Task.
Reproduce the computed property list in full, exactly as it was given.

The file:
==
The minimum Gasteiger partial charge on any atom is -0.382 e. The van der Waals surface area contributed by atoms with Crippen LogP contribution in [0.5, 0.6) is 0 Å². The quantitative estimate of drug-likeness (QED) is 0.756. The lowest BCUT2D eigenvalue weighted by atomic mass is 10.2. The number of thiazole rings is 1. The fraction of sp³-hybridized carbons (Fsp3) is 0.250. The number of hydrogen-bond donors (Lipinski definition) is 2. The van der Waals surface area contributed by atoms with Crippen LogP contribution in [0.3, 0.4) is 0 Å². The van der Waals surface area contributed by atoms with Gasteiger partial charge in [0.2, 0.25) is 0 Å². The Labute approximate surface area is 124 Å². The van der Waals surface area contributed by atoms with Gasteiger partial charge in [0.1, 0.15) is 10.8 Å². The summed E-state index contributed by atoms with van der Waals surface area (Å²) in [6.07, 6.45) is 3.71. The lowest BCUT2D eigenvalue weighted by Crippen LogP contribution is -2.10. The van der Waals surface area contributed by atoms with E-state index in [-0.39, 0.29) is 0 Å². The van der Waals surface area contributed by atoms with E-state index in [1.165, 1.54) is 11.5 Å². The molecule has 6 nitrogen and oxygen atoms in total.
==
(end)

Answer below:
The minimum Gasteiger partial charge on any atom is -0.382 e. The van der Waals surface area contributed by atoms with Crippen LogP contribution in [0.5, 0.6) is 0 Å². The quantitative estimate of drug-likeness (QED) is 0.756. The lowest BCUT2D eigenvalue weighted by atomic mass is 10.2. The number of thiazole rings is 1. The fraction of sp³-hybridized carbons (Fsp3) is 0.250. The number of hydrogen-bond donors (Lipinski definition) is 2. The van der Waals surface area contributed by atoms with Crippen LogP contribution in [0.3, 0.4) is 0 Å². The van der Waals surface area contributed by atoms with Gasteiger partial charge in [0.2, 0.25) is 0 Å². The Labute approximate surface area is 124 Å². The van der Waals surface area contributed by atoms with Gasteiger partial charge in [0.1, 0.15) is 10.8 Å². The summed E-state index contributed by atoms with van der Waals surface area (Å²) in [6.07, 6.45) is 3.71. The lowest BCUT2D eigenvalue weighted by Crippen LogP contribution is -2.10. The van der Waals surface area contributed by atoms with E-state index in [-0.39, 0.29) is 0 Å². The van der Waals surface area contributed by atoms with E-state index in [1.165, 1.54) is 11.5 Å². The molecule has 6 nitrogen and oxygen atoms in total.